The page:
mezuzah

(redirected from Mezzuzah)
Also found in: Thesaurus.

me·zu·zah

also me·zu·za  (mə-zo͝oz′ə, -zo͞o-zä′)
n. pl. me·zu·zahs also me·zu·zas (-zo͝oz′əz) or me·zu·zot (-zo͞o-zôt′)
1. A small piece of parchment inscribed with the biblical passages Deuteronomy 6:4-9 and 11:13-21 and marked with the word Shaddai, a name of the Almighty, that is rolled up in a container and affixed by many Jewish households to their door frames in conformity with Jewish law and as a sign of their faith.
2. The container that holds this piece of parchment.

[Hebrew məzûzâ, doorpost, mezuzah; see ḏwḏ in Semitic roots.]

mezuzah

(məˈzʊzə; -ˈzuː-; Hebrew məzʊˈzɑ; Yiddish məˈzʊzə)
n, pl -zuzahs or -zuzoth (Hebrew -zuˈzɔt)
1. (Judaism) a piece of parchment inscribed with biblical passages and fixed to the doorpost of the rooms of a Jewish house
2. (Judaism) a metal case for such a parchment, sometimes worn as an ornament
[from Hebrew, literally: doorpost]

me•zu•zah

art at miasma

or me•zu•za

(məˈzʊz ə, -ˈzu zə)

n., pl. -zu•zoth, -zu•zot (-zuˈzɔt) -zu•zahs or -zu•zas.
Judaism. a parchment scroll inscribed with Deut. 6:4–9 and 11:13–21 and with the word Shaddai (a name for God), inserted in a case and attached to the doorpost of the home.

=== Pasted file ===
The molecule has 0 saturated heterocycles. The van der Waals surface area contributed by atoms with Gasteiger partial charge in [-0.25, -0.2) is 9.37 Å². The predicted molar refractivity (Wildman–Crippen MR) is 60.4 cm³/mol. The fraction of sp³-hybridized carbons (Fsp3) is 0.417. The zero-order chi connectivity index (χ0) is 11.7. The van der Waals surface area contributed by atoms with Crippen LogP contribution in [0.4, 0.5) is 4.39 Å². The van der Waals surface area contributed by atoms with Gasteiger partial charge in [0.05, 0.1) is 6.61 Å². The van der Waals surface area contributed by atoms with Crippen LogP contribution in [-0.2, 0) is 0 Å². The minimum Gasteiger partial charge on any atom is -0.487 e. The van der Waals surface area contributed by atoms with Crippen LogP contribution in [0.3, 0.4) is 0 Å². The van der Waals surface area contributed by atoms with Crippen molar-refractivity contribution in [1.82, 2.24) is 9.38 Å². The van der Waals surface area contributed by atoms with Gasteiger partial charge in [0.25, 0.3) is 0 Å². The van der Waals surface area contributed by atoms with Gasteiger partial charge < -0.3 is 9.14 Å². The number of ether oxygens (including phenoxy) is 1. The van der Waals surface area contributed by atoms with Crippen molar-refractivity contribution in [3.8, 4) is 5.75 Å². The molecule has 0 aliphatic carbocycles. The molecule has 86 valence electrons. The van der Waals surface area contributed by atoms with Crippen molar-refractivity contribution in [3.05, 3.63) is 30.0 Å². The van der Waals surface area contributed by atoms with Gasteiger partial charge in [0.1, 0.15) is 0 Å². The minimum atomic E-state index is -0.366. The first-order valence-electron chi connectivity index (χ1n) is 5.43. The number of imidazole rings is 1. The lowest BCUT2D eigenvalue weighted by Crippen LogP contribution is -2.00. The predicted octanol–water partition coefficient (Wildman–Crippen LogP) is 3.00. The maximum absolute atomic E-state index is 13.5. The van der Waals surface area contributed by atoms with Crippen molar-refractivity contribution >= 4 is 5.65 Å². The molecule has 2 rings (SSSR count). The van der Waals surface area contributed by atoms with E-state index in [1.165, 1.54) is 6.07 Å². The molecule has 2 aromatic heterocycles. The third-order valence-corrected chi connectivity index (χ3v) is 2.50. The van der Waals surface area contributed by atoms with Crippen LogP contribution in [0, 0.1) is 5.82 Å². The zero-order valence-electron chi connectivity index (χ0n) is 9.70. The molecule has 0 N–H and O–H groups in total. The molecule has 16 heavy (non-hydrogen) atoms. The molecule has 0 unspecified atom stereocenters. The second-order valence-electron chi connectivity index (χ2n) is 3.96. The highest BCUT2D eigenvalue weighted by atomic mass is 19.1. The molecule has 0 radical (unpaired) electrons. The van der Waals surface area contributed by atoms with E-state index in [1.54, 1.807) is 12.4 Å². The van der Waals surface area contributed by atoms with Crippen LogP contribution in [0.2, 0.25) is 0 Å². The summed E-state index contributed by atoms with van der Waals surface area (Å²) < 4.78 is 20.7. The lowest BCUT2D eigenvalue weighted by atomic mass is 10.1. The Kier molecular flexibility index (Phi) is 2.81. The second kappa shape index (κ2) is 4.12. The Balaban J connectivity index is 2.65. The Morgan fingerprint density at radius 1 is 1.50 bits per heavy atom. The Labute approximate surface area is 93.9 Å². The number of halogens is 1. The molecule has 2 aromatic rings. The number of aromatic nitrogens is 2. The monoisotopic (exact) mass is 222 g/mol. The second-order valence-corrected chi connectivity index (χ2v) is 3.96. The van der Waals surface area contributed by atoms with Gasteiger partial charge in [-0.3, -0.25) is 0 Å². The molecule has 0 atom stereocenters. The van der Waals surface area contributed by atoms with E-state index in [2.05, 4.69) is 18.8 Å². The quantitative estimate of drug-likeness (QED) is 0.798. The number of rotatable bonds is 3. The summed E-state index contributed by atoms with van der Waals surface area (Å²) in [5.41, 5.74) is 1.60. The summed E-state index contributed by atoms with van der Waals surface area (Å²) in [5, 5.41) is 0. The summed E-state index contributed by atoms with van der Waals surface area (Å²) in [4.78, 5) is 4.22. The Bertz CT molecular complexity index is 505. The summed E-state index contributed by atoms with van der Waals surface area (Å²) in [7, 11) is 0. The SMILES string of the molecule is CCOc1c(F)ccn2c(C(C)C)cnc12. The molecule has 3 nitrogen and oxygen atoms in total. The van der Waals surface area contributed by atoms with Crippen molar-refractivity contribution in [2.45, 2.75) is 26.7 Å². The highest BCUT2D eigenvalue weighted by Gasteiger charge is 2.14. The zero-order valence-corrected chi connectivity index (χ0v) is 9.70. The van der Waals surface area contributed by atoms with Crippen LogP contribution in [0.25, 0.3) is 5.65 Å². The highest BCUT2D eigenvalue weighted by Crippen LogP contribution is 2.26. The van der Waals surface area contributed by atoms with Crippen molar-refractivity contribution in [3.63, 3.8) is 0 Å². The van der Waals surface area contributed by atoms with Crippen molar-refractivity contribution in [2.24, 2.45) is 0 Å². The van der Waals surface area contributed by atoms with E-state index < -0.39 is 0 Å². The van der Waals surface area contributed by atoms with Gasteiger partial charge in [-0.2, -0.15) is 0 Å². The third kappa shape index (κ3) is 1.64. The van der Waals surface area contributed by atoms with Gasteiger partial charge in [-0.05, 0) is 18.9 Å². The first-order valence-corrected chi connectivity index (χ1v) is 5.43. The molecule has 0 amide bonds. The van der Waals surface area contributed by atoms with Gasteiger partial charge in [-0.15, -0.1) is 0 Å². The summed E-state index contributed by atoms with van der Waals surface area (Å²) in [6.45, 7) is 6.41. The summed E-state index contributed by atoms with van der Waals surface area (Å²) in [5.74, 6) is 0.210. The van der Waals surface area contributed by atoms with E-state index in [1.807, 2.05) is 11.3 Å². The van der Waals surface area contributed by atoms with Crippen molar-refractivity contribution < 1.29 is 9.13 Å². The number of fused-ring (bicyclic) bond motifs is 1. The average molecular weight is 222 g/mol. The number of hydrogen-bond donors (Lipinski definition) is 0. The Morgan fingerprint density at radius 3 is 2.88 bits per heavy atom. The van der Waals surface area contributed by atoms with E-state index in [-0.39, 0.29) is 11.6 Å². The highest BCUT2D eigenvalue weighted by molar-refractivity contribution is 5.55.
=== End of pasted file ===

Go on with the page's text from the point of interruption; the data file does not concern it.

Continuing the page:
[1640–50; < Hebrew məzūzāh literally, doorpost]
ThesaurusAntonymsRelated WordsSynonymsLegend:
Noun1.mezuzah - religious texts from Deuteronomy inscribed on parchment and rolled up in a case that is attached to the doorframe of many Jewish households in accordance with Jewish lawmezuzah - religious texts from Deuteronomy inscribed on parchment and rolled up in a case that is attached to the doorframe of many Jewish households in accordance with Jewish law
section, subdivision - a self-contained part of a larger composition (written or musical); "he always turns first to the business section"; "the history of this work is discussed in the next section"
Book of Deuteronomy, Deuteronomy - the fifth book of the Old Testament; contains a second statement of Mosaic law
References in periodicals archive ?
In response to the suggestion that women should be exempt from affixing a mezzuzah, just as they are exempt from the study of Torah, because the two mizvot appear in consecutive verses (Deuteronomy 11:19 and 20), the gemara says: "You cannot think so, because it is written: "And you shall write them upon the mezuzot of your house .
The pillars and walls of the synagogue are still standing, the slot in the wall for the mezzuzah, and the mikva (ritual bath) may be seen.
At Sari's, I look at mezzuzahs, candlestick holders, other artifacts of Jewish observance.